Fast track to my mid 20s… one of my friends left a video camera home. Rain was falling, I was bored in my apartment, there was nothing good on cable… imagine that. So I pick up my camera, pick up one of my socks, put some holes in it, put some eyes on it, and record a show to entertain myself. I edited the recording on camera, a skill by itself. When my friend came back home, he looked at it and he was real rollin’. Next day rain falling… home again. I made another production and it was even funnier. He asked me for a copy to show to his friends. No problem. I gave him a copy. Another friend saw it and wanted a copy to show their friends. Relatives got involved and started showing it around. Another friend from south came up to ask for a copy. I told him I loaned it out, and he was real vex with me because he wanted to show it around. And I was like why he vex with me? Then I say you know what… I onto something. Once you could make people laugh, you onto something.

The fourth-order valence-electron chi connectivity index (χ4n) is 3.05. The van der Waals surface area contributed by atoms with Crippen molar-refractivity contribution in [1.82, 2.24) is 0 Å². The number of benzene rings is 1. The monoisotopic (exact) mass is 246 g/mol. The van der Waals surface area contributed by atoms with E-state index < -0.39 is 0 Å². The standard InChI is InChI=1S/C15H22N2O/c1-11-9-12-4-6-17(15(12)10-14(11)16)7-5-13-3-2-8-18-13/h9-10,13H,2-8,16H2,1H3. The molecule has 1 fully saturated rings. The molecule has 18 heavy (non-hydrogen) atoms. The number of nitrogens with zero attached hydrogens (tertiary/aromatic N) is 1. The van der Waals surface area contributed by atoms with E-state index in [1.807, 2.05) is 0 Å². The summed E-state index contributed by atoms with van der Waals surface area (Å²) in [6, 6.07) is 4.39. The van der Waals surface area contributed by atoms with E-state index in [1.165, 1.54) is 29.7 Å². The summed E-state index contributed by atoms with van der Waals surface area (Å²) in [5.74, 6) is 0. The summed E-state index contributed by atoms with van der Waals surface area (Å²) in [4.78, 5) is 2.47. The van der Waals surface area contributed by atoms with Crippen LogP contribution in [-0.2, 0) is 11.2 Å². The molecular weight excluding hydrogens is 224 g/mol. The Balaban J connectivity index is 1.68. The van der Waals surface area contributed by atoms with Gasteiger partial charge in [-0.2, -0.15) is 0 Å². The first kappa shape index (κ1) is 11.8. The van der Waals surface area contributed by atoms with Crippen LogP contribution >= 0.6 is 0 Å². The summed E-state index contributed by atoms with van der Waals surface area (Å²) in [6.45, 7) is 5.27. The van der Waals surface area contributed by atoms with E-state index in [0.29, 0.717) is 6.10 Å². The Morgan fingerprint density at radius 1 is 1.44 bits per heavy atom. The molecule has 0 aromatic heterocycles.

I bought a puppet, then a few others, started doing production, and it ran away with me. People kept telling me, “boy you hadda start a company”, and that’s how I came up with Lexo TV. The love for this puppetry and making films landed me in UWI.
This programme in UWI is one of the few courses here that does actually interview you before they take you in. Dr Paddington saw my early work, and he liked the ingenuity and creativity and… you know… the real essence of the filmmaker. I doh have no big budget.
In the past people would tell me I’s a black boy. Film in the past was for de white boys. I see myself as a human being. I do all the tings I like to do. I scuba dive. I like hiking. I like outdoor stuff. I love filmmaking. So I do it.
O: Let’s jump to the present. How did Santana start up?